Endeavour lift operations in VAB ahead of STS-118

by Chris Bergin

Endeavour has been rolled over from her Orbiter Processing Facility (OPF-2) – which began at 7:22am local time, for the short trip to the Vehicle Assembly Building (VAB) – and is currently undergoing lift operations.

The sixteen year old orbiter is preparing for her first mission in nearly five years, as STS-118’s August 7 launch date closes in. The mission is carrying the starboard S5 truss segment, along with External Stowage Platform 3 to the International Space Station (ISS).

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L2 Members: All documentation used in this article is available to download on the L2 section. Special STS-118 L2 Section coming soon.
STS-118 Flight Plan and handbooks already uploaded, along with a large amount of mission documentation.

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Endeavour’s first motion out of the OPF was at 7:22am Eastern (11:22am GMT), with ‘spotting’ in the VAB before 9am local (1pm GMT).

Weekend work, as has been the case for much of Endeavour’s processing, proceeded well, which included some last minute checks to her OMS pod blankets, to ensure they are firmly in place after one of Atlantis’ blankets came slightly loose after the ride uphill last month.

One area was deemed suspect and was repaired on Saturday inside the OPF.

‘Things going well,’ noted the end of week Standup/Integration report. ‘Began work on OMS pod Wednesday. Pressing toward weight and C.G. (Center of Gravity); will do this work with OTS (The vehicle that will carry Endeavour to the VAB) operation on Saturday.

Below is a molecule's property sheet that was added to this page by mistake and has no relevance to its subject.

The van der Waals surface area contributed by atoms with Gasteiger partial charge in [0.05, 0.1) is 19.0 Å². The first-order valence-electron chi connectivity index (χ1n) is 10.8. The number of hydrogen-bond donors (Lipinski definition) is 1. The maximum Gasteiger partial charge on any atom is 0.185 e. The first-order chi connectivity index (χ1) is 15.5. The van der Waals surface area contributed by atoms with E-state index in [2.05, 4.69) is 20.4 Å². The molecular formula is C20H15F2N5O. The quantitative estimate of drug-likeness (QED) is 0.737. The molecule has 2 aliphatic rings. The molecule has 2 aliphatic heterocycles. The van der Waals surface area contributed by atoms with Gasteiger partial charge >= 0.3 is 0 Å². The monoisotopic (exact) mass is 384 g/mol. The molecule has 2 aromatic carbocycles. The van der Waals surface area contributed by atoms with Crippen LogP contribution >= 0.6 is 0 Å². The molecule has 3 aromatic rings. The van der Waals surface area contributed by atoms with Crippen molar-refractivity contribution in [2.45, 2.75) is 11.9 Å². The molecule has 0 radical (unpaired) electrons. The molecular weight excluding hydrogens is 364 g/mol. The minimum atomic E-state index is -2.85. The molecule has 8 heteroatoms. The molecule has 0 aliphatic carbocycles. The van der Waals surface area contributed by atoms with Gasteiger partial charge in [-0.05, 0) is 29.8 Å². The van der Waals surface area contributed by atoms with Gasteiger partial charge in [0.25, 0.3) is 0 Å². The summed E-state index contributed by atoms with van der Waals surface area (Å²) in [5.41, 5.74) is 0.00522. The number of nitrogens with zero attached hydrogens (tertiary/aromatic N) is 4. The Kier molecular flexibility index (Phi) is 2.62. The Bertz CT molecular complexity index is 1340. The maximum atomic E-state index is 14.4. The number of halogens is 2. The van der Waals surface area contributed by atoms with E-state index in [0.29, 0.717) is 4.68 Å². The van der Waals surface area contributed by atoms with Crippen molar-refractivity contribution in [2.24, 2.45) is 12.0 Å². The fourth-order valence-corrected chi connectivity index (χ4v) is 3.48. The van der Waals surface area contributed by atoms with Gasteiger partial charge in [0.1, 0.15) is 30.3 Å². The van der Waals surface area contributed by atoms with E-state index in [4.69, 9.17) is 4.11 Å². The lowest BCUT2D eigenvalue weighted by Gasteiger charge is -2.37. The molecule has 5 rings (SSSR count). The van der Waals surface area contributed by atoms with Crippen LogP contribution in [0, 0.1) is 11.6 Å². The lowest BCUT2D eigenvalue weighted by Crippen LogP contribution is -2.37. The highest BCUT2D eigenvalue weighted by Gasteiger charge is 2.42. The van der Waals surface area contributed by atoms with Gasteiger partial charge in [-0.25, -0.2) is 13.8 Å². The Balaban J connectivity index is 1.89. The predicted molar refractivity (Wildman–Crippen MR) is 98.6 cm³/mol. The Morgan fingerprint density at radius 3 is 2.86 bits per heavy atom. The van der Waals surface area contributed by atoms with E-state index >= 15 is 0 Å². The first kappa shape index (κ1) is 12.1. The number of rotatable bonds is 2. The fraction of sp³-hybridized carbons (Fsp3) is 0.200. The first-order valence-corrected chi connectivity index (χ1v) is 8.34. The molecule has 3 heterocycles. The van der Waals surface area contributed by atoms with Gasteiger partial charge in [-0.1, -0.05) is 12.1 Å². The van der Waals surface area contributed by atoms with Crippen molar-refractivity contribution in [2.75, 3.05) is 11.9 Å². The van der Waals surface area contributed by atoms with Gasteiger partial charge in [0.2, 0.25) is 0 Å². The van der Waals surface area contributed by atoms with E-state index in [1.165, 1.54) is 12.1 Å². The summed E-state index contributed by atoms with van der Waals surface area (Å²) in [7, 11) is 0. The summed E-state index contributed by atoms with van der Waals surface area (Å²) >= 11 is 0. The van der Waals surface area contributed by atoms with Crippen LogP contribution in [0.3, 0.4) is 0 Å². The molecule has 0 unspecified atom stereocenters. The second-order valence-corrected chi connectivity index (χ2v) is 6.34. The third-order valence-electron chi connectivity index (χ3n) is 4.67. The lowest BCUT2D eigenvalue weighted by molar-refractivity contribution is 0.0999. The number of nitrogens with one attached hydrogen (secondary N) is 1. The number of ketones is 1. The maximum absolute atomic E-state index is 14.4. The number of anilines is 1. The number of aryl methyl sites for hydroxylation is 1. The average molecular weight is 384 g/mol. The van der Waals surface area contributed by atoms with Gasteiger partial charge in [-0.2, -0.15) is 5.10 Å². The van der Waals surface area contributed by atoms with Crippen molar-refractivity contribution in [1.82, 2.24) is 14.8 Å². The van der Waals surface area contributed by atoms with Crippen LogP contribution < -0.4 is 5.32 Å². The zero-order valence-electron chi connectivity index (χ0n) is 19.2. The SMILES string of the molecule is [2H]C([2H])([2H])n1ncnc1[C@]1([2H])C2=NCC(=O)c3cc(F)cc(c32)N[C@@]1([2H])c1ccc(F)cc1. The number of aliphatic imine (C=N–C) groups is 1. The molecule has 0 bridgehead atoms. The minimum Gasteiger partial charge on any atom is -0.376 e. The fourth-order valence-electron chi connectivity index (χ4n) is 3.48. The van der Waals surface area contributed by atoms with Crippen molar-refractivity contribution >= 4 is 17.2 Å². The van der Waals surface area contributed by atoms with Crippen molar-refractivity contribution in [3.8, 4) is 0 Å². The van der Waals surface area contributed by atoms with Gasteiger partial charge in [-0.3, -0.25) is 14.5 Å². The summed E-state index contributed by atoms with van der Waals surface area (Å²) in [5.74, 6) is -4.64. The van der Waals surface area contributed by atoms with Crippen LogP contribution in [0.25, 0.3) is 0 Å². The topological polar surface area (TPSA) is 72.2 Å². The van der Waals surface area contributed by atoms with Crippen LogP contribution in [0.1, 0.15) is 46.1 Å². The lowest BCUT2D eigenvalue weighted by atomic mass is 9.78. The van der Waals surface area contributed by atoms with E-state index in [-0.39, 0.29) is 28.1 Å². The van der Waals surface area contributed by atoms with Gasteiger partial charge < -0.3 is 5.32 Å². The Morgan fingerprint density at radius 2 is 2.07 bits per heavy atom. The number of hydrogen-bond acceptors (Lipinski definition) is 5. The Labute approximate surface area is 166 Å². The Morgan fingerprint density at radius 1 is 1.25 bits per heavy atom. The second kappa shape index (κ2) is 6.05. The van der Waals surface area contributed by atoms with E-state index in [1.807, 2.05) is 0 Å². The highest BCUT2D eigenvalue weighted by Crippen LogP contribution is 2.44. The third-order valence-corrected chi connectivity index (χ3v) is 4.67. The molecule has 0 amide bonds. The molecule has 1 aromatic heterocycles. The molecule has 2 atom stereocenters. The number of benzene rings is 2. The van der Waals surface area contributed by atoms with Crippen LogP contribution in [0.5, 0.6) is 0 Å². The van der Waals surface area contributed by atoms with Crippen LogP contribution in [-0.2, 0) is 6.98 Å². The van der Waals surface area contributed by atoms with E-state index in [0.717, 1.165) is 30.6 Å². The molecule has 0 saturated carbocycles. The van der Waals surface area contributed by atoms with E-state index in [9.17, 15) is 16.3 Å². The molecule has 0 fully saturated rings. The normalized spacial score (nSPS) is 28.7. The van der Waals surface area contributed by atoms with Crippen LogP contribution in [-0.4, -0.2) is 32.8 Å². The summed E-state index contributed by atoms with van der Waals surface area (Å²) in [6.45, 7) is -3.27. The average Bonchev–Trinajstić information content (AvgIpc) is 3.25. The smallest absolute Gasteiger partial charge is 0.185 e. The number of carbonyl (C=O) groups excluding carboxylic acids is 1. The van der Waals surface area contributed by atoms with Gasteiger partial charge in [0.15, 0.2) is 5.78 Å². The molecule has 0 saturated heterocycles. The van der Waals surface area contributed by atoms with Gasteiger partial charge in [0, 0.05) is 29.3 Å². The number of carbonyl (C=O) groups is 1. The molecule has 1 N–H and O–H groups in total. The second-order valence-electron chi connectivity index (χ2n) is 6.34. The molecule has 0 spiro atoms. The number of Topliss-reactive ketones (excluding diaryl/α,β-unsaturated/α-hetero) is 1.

**Ride home through the fire and plasma of re-entry with Atlantis on STS-115 – And now also with Discovery on STS-116 – TWO Stunning high quality 2hr, 355mb videos – from deorbit burn to post landing**

‘Tires pressurized. Freon disconnects complete, strongbacks off, and marching toward transport to VAB.’

Endeavour is being lifted inside the transfer aisle in the VAB, ahead of tomorrow’s mating with ET-117 and the twin SRBs for mating.

Endeavour’s last flight was on STS-113, which launched back in November, 2002. Then due to enter an OMDP (Orbiter Maintenance Down Period), as do all orbiters periodically, the disaster that was to follow just a few months later with Columbia ensured an extended stand-down.

With orbiter-wide Return To Flight modifications added to the manifest of work that was already set aside for Endeavour to undergo, the vehicle is now very close to being ready for flight operations.

During her extended stay inside OPF-2, Endeavour was documented as having a ‘possible metallic particle’ stuck in one of her MPS (Main Propulsion System) prevalve screens. Inspection images show the object that is wedged into the screen is similar to that seen on Discovery, prior to her return to flight mission, STS-121.

Evaluations decided on leaving what was classed as a ‘non combustible particle’ inside Endeavour’s MPS, as opposed to potentially causing more contamination by opening up the highly complex workhorse in Endeavour’s aft section.

Endeavour will be the first orbiter to fly with the new SSTPS (Station-Shuttle Power Transfer System) modification, allowing an extended mission timeline. The mod allows Endeavour to stay docked at the International Space Station (ISS) for 40 percent longer – up to 12 days.

Endeavour will also debut the three string GPS (Global Positioning System), which allows for greater ability and redundancy during approach and landings.

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